The IT Industry's Stake in China

The IT Industry's Stake in China

By David Silverberg, Contributing Writer



When Marco Polo returned to his native Venice from China in 1295, he was ridiculed for constantly talking of "millions of this and millions of that." But even today it is difficult to speak of China in any smaller terms, especially when one looks at the information technology industry.

China creates a siren song that has never lost its allure in the minds of the West, leading every vendor to think: "If only each Chinese bought one (fill in the blank here: oil lamps, opium, autos, etc.), we'd be rich."

The prospect of the vast Chinese market keeps merchants coming back, and the latest prospect for enormous wealth is in computers and software.

It is for this reason — as well as opening up U.S.-Chinese trade generally — that an agreement that brings China into the World Trade Organization (WTO) is so crucial to the information technology industry.

By joining, China would agree to harmonize its tariffs and trade terms with the rest of the members and become part of the global trading system.

President Clinton and Chinese Premier Zhu Rongji are determined to reach an understanding that brings China into the WTO. They failed to reach agreement during Zhu's visit to the White House April 8 and 9, with Clinton balking at what he felt were insufficient Chinese concessions.

After the two parted, they continued trying. As of this writing, Clinton and Zhu had committed to reaching an agreement by the end of April, with negotiations taking place in Beijing.

The stakes are enormous. According to a November 1998 study by PricewaterhouseCoopers and the Business Software Alliance, the total market size for software in China reached $1.4 billion in 1997. It is projected to grow an annual rate of 28 percent between now and 2001. Some estimates have it growing at as much as 50 percent per year — and result in a total market size of $3.6 billion annually. The effects of normalized U.S.-Chinese trade would ripple through the industry and the entire economy.

But the obstacles are formidable as well, especially when it comes to technology transfer, trade terms and politics.

On the Chinese side, bringing down protectionist trade barriers could destroy or cripple enormous, inefficient industries that nonetheless employ thousands of people. Further, Zhu is negotiating his trade deals with the United States over the heads of the Chinese bureaucrats whose industries and ministries will be affected.

Speaking at the Massachusetts Institute of Technology, Zhu argued that, "In negotiations with the WTO, China made great concessions. I believe that such concessions are good for the Chinese people, [allowing them] to participate in the international economy, and also will promote market competition in China."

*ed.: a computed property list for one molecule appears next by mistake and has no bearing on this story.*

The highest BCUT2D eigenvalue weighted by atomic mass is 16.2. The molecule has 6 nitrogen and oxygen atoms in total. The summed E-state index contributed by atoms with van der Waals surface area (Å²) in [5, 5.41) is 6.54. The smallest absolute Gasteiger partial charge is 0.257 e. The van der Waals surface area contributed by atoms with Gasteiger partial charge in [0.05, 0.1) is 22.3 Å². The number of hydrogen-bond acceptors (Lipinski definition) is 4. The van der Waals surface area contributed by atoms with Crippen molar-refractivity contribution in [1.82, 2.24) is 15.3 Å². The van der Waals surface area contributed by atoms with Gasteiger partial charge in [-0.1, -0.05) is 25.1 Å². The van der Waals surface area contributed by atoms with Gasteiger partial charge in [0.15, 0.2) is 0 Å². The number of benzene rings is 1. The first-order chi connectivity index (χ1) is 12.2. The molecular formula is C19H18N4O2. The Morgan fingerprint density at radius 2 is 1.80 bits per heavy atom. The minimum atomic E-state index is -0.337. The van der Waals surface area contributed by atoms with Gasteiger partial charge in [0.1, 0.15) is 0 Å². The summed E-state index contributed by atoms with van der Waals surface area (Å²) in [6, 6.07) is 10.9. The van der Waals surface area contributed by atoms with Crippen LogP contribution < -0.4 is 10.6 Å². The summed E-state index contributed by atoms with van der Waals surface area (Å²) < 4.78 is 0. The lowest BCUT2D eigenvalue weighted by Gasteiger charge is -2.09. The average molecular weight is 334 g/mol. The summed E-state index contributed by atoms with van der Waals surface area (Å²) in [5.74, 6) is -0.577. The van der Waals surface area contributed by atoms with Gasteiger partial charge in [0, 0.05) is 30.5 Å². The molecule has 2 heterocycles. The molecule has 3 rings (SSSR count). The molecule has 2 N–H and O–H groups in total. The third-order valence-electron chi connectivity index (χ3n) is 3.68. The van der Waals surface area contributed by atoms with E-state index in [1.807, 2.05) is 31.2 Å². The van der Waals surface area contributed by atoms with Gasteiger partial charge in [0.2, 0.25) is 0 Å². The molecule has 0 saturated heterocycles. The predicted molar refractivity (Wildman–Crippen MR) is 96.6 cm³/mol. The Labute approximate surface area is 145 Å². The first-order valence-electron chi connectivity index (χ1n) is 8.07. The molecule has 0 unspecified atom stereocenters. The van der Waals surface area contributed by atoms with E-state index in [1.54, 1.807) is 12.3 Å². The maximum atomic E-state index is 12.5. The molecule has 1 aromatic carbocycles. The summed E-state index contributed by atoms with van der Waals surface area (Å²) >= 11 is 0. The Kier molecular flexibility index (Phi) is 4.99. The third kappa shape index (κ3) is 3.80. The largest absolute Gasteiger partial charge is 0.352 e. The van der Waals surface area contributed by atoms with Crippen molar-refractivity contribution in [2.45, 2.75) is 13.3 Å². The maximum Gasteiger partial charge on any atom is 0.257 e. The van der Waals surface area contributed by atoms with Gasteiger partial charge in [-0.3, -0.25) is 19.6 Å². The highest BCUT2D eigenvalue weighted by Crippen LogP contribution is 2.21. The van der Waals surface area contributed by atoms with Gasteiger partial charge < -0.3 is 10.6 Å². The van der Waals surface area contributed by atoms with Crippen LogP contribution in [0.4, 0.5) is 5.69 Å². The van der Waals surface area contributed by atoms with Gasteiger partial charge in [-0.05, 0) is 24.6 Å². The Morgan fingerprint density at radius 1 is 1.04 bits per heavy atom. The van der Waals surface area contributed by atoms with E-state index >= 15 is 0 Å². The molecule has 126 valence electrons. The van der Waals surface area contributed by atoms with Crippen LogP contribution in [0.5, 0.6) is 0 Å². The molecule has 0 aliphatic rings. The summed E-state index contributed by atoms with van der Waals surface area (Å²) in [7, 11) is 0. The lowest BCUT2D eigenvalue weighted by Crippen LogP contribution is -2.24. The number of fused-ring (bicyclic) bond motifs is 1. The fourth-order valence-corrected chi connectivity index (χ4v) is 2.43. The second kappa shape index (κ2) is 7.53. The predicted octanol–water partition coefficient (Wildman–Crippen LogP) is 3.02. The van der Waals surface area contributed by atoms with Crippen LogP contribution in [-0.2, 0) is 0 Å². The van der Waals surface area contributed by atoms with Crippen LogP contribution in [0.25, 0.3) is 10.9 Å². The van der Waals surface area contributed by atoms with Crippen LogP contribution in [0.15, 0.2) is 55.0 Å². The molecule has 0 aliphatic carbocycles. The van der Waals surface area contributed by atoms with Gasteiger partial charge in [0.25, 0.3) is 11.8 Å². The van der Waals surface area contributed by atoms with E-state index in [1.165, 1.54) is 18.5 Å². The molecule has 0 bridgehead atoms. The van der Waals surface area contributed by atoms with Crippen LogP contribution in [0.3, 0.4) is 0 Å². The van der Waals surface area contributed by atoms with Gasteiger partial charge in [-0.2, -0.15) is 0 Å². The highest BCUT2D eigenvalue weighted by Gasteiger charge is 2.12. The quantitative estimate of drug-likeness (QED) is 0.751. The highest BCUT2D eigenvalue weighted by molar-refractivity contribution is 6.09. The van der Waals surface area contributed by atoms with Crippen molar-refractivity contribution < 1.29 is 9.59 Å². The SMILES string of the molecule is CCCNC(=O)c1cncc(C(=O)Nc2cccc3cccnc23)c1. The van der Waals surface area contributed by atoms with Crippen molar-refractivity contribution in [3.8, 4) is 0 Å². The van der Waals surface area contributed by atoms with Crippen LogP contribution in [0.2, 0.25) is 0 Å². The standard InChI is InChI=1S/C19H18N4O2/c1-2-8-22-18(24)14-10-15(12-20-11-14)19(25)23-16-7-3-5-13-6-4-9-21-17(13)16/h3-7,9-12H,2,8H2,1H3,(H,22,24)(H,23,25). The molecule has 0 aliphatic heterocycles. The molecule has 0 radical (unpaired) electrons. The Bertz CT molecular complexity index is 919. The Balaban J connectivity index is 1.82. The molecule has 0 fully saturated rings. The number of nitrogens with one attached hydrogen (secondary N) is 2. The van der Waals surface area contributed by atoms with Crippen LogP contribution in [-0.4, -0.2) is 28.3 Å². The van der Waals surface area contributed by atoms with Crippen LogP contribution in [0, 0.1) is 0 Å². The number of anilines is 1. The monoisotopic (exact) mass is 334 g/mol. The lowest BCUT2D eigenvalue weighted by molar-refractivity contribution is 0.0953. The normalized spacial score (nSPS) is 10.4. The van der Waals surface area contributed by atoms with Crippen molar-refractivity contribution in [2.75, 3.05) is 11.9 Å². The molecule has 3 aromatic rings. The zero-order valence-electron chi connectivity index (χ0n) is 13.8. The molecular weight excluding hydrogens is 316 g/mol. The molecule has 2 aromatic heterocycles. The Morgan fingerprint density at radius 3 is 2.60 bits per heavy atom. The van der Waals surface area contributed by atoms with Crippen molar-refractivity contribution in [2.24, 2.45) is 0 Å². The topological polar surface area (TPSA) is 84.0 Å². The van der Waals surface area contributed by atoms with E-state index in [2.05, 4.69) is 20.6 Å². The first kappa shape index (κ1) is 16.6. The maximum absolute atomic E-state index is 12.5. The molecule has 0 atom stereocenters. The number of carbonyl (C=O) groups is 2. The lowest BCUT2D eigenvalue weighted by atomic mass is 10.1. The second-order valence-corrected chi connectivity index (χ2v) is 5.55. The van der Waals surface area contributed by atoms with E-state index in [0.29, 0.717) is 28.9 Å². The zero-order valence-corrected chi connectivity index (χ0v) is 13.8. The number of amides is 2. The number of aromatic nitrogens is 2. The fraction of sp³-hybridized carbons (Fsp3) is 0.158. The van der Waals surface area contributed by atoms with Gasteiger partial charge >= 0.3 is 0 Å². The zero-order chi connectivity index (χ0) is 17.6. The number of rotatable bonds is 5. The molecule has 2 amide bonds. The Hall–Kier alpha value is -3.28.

In the United States, the Republican Congress has seized on China as a presidential campaign issue and is pounding the nail hard. On the national security front, there are charges of Chinese nuclear espionage and diversion of civilian technology to military purposes. There are serious differences over the future of Taiwan which have taken the two countries to brink of war.

On the human rights front, there are ongoing charges of Chinese human rights abuses and oppression in Tibet. Then there are charges that China funneled illegal campaign contributions to Democratic coffers in 1996, corrupting the presidency and the political process.

Not least of all, when it comes to information technology, the Chinese are notorious technology pirates, an issue Zhu tried to defuse while in the United States by unveiling an anti-piracy decree.

Economically, though, "There is tremendous potential here," said Daniel Rosen, a research fellow at the Institute for International Economics. "The Chinese have been open to high-technology trade with the United States. The burden is on us to take them up with that and finish the debate over the export of high-tech products."

Rosen believes the agreement being negotiated opens the way for the United States to begin exporting relatively low technology and then graduate to higher technology. This was General Motors' experience in China. When it started doing business in China, GM was using 25-year-old technology, and then evolved to state-of-the-art production methods.

A trade agreement between the United States and China has been endorsed by numerous U.S. business organizations. In the IT arena, the Washington-based Information Technology Industry Council, an association of 28 large IT companies, has been cautiously positive.

"The proof will be in the details, but we're encouraged by reports that China has agreed to phase out tariffs on computers, printers and other U.S. IT equipment," said Rhett Dawson, president of the council, in a press statement.

The council actively pressed for the administration to ensure that if China was allowed to join the WTO, it would commit to implementing the international Information Technology Agreement and reduce import duties on the full range of IT products, achieving zero tariff levels by 2005. Reports out of the negotiations were positive.

For all the storm and stress of negotiating China's entry into the WTO, the hard part will begin once both parties initial the dotted line. At that juncture it becomes a domestic debate in the United States, and this time, such a debate will be especially hot and heavy given the political stakes involved.

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